IT SEEMS THESE days, people don’t know where their food comes from.
That was not a problem growing up on a cattle ranch.
OK, maybe it wasn’t a ranch. We only had the one bull.
Soupbone had all the makings of a champion rodeo-bucking bovine.
I was out standing in my field. Soupbone was resting in the shade, chewing his cud and swatting flies with his tail.
I snuck up and hopped on his back — and rediscovered why people don’t ride bulls much.
Soupbone shot up in the air like a big hairy rocket.
After landing, I got some static from the parental guidance committee about how I had to stop riding that bull before it got so tough you couldn’t get a fork in the gravy.
That was life on the farm: Just when you got one barnyard buddy trained, they’d disappear, and you had to get another one.
We went to a dairy farm for our milk. The dairy had a pen full of calves.
We chose two, Frisky and Petunia. The farmer gave us a kitten from a litter of barn cats and a couple of gallons of milk.
That dairy is gone now, along with most of the others.
There used to be 9,000 cows grazing within five miles of Sequim.
The first dairy cows were dumped off a sailing scow by Elliot Cline — for whom Cline Spit is named — back in 1861.
Dairy farms sprang up at Dungeness, but the Sequim Prairie was dry enough to grow a cactus.
There were plagues of grasshoppers that ate everything, including nettles and moss right down to the fence rails.
In 1895, some farmers got together and dug a ditch from the Dungeness River to the Sequim Prairie.
They had a picnic to celebrate.
This became the Irrigation Festival, the oldest community celebration in the state.
Once the Sequim Prairie was watered, it became a dairy center that held the world’s herd record in butterfat production per cow.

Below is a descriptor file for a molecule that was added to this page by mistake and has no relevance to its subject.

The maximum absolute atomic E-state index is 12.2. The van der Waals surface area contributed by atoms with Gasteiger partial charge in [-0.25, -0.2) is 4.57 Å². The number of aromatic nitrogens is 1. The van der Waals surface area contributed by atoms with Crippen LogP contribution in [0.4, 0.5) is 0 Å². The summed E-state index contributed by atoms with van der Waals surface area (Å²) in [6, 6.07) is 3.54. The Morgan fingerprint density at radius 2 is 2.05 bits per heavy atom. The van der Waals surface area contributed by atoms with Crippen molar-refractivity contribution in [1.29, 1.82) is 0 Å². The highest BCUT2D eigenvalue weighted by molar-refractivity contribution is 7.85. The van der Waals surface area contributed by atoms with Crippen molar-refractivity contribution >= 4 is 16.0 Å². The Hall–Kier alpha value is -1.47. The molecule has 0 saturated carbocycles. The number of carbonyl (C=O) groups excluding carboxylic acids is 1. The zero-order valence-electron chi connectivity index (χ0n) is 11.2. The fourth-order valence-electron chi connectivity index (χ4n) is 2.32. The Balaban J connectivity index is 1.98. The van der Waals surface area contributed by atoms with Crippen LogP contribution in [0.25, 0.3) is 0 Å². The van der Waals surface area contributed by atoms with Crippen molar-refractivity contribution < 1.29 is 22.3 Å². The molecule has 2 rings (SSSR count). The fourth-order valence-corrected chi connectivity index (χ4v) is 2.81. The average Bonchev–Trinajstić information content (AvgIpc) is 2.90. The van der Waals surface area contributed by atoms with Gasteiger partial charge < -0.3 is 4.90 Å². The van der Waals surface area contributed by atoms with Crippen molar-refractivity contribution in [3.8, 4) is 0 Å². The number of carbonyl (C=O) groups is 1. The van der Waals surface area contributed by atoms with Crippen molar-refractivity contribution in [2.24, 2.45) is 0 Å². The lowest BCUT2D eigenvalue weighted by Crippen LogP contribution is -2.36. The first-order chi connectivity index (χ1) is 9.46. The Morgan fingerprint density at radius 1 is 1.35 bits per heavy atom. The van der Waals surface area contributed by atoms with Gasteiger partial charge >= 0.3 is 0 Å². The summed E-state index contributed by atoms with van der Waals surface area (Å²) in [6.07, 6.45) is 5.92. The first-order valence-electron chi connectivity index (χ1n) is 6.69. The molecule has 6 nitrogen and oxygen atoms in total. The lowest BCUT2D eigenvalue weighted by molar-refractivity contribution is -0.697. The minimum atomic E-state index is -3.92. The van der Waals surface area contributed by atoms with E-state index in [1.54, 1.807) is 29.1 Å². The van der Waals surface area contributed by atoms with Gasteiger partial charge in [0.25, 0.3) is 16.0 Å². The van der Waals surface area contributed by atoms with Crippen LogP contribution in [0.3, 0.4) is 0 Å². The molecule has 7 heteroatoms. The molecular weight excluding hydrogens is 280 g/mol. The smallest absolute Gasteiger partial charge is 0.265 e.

In 1916, Donald McInnes Sr. built what was then the largest dairy barn in Washington. It’s still standing just west of Jamestown.
The barn measures 180 feet long and 45 feet high at the peak of the roof. It had stanchions to milk 104 cows.
In the 1950s, there were said to be 300 dairies around Sequim.
By 1966, there were 90. Sequim became a retirement community.
By the 1970s, there were only a couple of dozen surviving dairies.
The farms became housing developments. The irrigation ditches were run into plastic pipes.
There are only two dairies left in the Dungeness Valley. There could soon be only one.
Clallam County declared the Dungeness Valley Creamery habitat for the endangered bull trout, a fish that is neither endangered nor a trout.
The county plans to move the flood control dike, buy property from willing sellers and plant native vegetation for the bull trout.
Jeff Brown planned to pass the dairy along to his children.
If the dike that protects his farm from the Dungeness River is moved, he could become a willing seller.
Recently, Brown, a lifelong dairy farmer, joked about his farm’s fourth anniversary of battling the myriad hostile governmental agencies that he has had to deal with since starting the Dungeness Valley Creamery.
“I should give up on the dairy and grow marijuana,” Brown said, referring to what is now the largest cash crop in Washington.
“I’d probably get less hassle from the government than trying to be a natural food producer in Clallam County.”
It makes you wonder where your food is going to come from.
Pat Neal is an Olympic Peninsula fishing guide, humorist and author.
He can be reached at 360-683-9867 or e-mail at patnealwildlife @yahoo.com.His column appears on Wednesdays.